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How Cortex uses the Prometheus Write-Ahead Log (WAL) to prevent data loss

How Cortex uses the Prometheus Write-Ahead Log (WAL) to prevent data loss

29 Apr, 2020 2 min

After five years leading the development of Cortex, Grafana Labs is no longer contributing to this project. In March 2022, we launched Grafana Mimir, an open source long-term storage for Prometheus that lets you scale to 1 billion metrics and beyond. To learn more, please read the TSDB announcement blog and visit the Grafana Mimir page.
30 Mar 2022

Since the beginning of the Cortex project, there was a flaw with the ingester service responsible for storing the incoming series data in memory for a while before writing it to a long-term storage backend. If any ingester happened to crash, it would lose all the data that it was holding. While there is replication to take care of this issue, if one ingester could crash, the same bug could cause all the other ingesters to crash – and all the data in a time frame would be lost until we fix it or roll back to an old version.

This was fixed when we introduced a Write-Ahead Log (WAL) similar to Prometheus’ TSDB in January of this year. With WAL, whenever an ingester gets a write request, it logs this event into a file along with storing it in the memory. Then, if an ingester happens to crash, it can replay these events on the disk and restore the in-memory state that it had before crashing. We use the Prometheus WAL package to manage writing and reading these events on the disk.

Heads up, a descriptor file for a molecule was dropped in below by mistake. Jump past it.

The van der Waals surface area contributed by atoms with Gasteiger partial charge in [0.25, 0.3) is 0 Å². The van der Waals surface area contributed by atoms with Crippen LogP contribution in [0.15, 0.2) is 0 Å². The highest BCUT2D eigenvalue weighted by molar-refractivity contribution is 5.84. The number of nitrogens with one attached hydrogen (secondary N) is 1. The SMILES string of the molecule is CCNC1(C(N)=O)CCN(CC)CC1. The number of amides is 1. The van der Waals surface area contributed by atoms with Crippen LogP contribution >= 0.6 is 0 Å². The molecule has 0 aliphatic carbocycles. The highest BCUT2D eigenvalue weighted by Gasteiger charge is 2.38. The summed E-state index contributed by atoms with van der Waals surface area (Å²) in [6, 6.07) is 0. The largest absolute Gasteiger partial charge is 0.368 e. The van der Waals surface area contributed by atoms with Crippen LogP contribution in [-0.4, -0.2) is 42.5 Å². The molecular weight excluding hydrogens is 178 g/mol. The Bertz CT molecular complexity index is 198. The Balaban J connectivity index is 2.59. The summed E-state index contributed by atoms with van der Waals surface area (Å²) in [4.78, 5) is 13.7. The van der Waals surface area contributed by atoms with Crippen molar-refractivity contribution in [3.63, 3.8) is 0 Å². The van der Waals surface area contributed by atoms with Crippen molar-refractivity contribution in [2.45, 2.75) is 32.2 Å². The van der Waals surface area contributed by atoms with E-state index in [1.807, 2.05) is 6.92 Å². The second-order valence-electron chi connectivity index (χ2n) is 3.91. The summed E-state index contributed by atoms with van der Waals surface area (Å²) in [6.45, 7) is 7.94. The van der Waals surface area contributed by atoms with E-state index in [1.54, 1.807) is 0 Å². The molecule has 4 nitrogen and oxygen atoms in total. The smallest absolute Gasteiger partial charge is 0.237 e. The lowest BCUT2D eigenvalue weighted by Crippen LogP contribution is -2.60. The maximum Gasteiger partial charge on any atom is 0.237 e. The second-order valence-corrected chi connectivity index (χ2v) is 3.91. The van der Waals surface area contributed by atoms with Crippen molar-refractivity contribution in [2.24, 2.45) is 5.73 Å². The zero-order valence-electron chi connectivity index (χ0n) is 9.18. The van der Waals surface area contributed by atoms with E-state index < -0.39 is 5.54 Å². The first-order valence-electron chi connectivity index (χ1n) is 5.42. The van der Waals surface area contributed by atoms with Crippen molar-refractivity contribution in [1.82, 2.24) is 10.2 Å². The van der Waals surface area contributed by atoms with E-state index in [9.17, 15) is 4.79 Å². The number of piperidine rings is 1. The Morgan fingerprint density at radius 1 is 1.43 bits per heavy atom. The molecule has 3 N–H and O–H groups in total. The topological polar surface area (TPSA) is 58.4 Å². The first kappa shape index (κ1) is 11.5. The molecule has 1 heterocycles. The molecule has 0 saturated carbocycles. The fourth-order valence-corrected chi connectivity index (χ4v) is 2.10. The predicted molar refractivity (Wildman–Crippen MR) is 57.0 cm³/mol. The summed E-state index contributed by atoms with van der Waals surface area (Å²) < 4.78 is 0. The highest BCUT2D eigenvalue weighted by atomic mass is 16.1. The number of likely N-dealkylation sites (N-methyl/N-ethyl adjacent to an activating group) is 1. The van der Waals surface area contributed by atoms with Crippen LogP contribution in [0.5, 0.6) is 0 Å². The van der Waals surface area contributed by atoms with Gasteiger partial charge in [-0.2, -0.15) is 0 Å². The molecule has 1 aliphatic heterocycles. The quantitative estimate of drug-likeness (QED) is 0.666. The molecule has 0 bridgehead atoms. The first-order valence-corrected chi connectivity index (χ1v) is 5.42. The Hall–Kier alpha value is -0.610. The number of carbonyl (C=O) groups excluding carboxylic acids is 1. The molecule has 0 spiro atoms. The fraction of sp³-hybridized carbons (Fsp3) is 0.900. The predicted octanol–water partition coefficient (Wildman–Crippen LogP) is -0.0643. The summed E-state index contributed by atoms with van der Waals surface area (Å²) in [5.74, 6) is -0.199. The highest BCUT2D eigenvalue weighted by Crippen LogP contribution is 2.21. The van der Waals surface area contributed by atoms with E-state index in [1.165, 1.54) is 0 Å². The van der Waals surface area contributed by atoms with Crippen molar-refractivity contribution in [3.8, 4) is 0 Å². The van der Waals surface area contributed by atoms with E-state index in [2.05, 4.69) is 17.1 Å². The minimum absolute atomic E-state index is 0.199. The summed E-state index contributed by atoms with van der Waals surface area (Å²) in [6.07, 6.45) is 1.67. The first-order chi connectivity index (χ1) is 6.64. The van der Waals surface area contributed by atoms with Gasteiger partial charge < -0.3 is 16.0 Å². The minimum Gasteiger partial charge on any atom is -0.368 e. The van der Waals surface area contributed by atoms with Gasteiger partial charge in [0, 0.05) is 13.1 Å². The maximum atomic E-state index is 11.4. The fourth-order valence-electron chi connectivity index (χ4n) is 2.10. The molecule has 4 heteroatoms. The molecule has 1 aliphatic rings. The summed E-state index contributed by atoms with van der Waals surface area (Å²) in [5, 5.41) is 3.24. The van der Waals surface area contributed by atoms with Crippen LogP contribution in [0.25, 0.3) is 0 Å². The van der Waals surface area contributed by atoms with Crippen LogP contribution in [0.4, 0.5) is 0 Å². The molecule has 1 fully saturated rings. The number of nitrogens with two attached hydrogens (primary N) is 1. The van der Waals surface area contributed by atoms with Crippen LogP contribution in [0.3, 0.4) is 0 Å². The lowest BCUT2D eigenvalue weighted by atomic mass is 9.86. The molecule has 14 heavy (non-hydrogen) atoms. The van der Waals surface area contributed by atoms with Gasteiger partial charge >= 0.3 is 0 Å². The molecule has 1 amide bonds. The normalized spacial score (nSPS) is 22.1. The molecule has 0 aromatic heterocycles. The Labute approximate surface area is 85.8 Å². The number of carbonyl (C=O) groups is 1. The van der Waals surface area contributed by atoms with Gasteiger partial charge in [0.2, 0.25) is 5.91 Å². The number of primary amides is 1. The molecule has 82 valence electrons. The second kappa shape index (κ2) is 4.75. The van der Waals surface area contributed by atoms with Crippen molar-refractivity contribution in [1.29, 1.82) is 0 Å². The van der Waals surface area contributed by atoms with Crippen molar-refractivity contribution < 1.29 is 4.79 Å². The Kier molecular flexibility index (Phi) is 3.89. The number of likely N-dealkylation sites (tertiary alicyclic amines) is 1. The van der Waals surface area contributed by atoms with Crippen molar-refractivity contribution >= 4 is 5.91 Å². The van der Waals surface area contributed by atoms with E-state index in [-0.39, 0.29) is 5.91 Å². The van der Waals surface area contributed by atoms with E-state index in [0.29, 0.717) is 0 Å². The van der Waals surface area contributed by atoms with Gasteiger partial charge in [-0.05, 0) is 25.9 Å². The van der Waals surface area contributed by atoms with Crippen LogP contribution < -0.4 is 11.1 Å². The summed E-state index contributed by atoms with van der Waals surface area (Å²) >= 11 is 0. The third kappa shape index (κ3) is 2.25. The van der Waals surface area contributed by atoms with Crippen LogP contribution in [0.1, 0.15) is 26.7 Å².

In heavy load ingesters, the WAL replay is usually slower than what Cortex would require. So along with WAL, the ingester writes a snapshot of all the data in its memory to disk (in the form of chunks, which has multiple samples compressed into a single blob) at regular intervals, called a “checkpoint.” A checkpoint is faster to replay as it restores a chunk (up to 6h of data) at a time, while replay of WAL is a sample at a time. Finally after this, the replay consists of replaying the checkpoint and the remaining WAL that is not included in the checkpoint.

When this feature was added, it was marked as experimental, as it was not battle-tested yet. After some rigorous testing and some enhancements like spreading the checkpoint writes for evenly distributed disk writes and switching over to Prometheus TSDB WAL record format, it is ready to shed its experimental tag. The tag will be officially removed in a couple of weeks.

If you would like to migrate to using WAL (or starting with Cortex :)), have a look at the production guide on WAL for more information.

Interested in finding out more about Cortex?

Check out the on-demand recording of Grafana Labs’ recent Taking Prometheus to Scale with Cortex webinar featuring Cortex co-creator Tom Wilkie and maintainer Goutham Veeramachaneni.